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The Eight Secrets of Happiness

A group of the Savvy Team had the opportunity to hear Dr Michael Carr-Gregg recently, one of Australia’s leading psychologists. Dr Michael’s presentation was titled, ‘How to be happy – the latest lessons from Positive Psychology.’

Dr Michael Carr-Gregg is one of Australia’s highest profile psychologists. He works in private practice in Melbourne and is a columnist for Girlfriend Magazine and Australian Doctor. He specialises in the area of parenting adolescents and adolescent mental health.

Dr Carr-Gregg explained the outcomes of research in the area of Positive Psychology over the last decade, which has identified the key factors to authentic happiness, which can be described as an ‘engaged, meaningful and pleasurable life.’ He asked the audience to ‘figure out what your strengths are and to use those strengths in your life.’  He suggested that we should focus on what is going well, rather than what is not. He indicated that this does not mean you should ignore the negatives; rather recognise what you have and focus on the positives if you want to live a happier and healthier life.

Here’s a Summary of Dr Michael’s 8 Secrets of Happiness . . .

1. Be thankful. Thank a mentor – write a 300 word letter to someone who has made a positive impact on your life – and read it to them aloud.
2. Express Gratitude. Count your blessings – write down three things that you are grateful for every day
3. Perform random acts of kindness – if you want to feel good, do good.
4. Savour life’s joys – take time to stop and notice good, pleasurable moments or things.
5. Invest time and energy in family and friends – have two good sets of friends in your life.
6. Develop strategies to cope with stress and hardships – positive self talk, be flexible in your thinking.
7. Take care of your body and health – be active, sleep, relax, exercise, stretch, smile, laugh. Important: students especially need between 8.25 and 9.25 hours of sleep per night.
8. Learn to forgive – write a letter to someone who has wronged you, this will help you release the negative emotion – but you don’t have to send it!

During the presentation, Dr Carr-Gregg recommended several books, including works by Dr Martin Seligman such as ‘Flourish’ and Dr Sonja Lyubomirsky’s book ‘The How of Happiness’.

He also suggested the audience should consider visiting the following websites:

www.authentichappiness.com – do the Brief Strengths Test to find out your character strengths

www.happyrambles.com – sign up to create and maintain a gratitude journal for life

www.actionforhappiness.org – a movement for social change

Following him posing some thought-provoking questions, the appreciative audience were left with an inspirational take-home message that they can take steps to live a happy life with some very practical strategies for how to do it! Author of at least six books, his message is an inspiration to all ages. You can check out his books here.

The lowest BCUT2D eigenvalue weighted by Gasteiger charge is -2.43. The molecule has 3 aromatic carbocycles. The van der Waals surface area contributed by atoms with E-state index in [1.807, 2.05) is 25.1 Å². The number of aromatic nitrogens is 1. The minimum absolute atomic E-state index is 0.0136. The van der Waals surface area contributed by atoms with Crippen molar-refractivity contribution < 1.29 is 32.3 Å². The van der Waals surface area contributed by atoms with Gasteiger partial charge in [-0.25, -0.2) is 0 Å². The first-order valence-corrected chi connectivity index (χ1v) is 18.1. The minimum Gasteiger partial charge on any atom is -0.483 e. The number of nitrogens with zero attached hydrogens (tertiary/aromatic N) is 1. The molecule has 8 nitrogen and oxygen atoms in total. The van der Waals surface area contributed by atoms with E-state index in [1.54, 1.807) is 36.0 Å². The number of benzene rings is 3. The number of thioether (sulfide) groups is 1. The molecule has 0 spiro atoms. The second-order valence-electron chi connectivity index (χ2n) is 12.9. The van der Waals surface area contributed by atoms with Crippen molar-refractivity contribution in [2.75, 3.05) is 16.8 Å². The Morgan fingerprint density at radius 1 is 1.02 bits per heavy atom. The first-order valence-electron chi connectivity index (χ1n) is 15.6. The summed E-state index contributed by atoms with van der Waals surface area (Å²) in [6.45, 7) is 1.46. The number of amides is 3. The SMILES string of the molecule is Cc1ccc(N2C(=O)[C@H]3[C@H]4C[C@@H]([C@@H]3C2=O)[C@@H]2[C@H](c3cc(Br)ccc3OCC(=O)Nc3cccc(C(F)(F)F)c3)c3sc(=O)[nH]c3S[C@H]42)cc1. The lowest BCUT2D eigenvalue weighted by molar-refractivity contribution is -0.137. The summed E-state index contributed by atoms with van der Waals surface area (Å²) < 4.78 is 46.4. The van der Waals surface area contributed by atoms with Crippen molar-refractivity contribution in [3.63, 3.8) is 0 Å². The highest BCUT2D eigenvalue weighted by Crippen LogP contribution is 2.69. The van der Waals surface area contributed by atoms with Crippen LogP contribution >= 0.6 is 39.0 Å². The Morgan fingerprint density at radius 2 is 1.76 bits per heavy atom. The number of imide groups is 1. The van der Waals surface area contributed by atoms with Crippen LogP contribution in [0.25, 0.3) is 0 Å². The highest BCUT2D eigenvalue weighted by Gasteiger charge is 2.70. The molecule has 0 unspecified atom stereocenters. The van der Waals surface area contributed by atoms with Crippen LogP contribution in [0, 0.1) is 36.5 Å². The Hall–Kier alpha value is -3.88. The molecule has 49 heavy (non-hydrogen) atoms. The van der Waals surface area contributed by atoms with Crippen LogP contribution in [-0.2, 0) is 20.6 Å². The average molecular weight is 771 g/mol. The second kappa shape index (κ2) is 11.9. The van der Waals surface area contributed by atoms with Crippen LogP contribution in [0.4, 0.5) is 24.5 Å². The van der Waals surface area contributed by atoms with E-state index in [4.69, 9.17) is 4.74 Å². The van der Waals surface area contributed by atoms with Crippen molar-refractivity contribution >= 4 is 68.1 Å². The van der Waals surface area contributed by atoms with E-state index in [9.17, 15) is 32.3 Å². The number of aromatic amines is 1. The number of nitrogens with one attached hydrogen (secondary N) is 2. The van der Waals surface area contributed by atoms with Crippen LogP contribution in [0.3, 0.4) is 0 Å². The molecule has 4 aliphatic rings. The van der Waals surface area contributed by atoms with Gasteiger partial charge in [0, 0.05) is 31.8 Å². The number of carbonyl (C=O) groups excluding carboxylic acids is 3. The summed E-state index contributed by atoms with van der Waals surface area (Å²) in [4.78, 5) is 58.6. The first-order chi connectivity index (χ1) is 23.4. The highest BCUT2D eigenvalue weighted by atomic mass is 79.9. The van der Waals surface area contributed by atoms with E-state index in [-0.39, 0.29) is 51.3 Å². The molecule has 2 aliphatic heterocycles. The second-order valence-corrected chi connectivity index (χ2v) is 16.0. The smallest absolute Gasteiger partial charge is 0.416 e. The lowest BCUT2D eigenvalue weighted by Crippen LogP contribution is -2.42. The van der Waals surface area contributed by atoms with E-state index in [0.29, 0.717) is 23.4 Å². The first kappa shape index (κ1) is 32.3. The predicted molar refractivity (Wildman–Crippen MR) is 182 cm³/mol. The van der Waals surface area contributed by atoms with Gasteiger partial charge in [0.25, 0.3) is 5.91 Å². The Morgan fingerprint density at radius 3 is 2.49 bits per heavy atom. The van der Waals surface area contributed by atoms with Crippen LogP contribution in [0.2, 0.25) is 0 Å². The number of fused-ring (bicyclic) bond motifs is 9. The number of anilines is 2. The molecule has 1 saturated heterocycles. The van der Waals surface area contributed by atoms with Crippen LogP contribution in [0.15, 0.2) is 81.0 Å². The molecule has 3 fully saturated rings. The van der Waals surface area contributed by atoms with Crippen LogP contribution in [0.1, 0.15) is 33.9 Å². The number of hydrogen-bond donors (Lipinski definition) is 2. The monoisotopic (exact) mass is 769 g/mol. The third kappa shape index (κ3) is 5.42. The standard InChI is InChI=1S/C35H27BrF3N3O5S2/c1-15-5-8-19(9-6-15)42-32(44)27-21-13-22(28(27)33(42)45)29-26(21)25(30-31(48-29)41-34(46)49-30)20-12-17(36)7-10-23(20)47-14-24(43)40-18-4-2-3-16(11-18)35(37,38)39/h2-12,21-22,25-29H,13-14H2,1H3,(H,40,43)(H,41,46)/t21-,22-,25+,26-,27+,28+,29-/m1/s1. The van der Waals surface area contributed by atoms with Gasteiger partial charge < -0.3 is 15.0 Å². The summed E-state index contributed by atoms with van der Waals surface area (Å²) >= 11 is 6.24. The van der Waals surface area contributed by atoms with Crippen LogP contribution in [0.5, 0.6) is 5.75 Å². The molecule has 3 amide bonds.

Two great books by Dr Michael Carr-Gregg – ‘When to Really Worry’, “Surviving Adolescents: The Must-Have Manual For All Parents”

1: “When to Really Worry: Mental health problems in teenagers and what to do about them”

In this insightful book, one of Australia’s leading authorities on adolescent mental health, Dr Michael Carr-Gregg, offers practical information on the symptoms, causes and treatment for everything from ADHD and eating disorders to anxiety and depression. Michael also includes tips on:

  • detecting early warning signs
  • encouraging your teenager to visit a doctor
  • finding a youth-friendly GP, counsellor or therapist . navigating the public mental health system

When does normal teenage behaviour become something you really need to worry about? When to Really Worry by Dr Michael Carr-Gregg will help you find out. When to Really Worry is an essential reference for parents, teachers, coaches or anyone who works with young people.

2: “Surviving Adolescents: The Must-Have Manual For All Parents”

Young people today enter puberty earlier than ever before and leave home later. The good news is that teenagers aren’t impossible to live with, especially if parents adopt the common-sense strategies set out in this book.Dr Michael Carr-Gregg is one of Australia’s leading authorities on teenage behaviour. Surviving Adolescents is a clear and very down-to-earth manual, drawing on his wealth of experience and wisdom. It has advice on all the thorny issues that confront families with teenagers – sexuality, risky behaviours, laziness, school and study problems, and much more. And it is full of practical tips for everyday survival, including: – communicating effectively with young people- defusing family conflict- setting limits- keeping the stress of parenting at bay- avoiding common mistakes like fighting over things that don’t matter. Surviving Adolescents is the sensible, sanity-saving guide every household needs.

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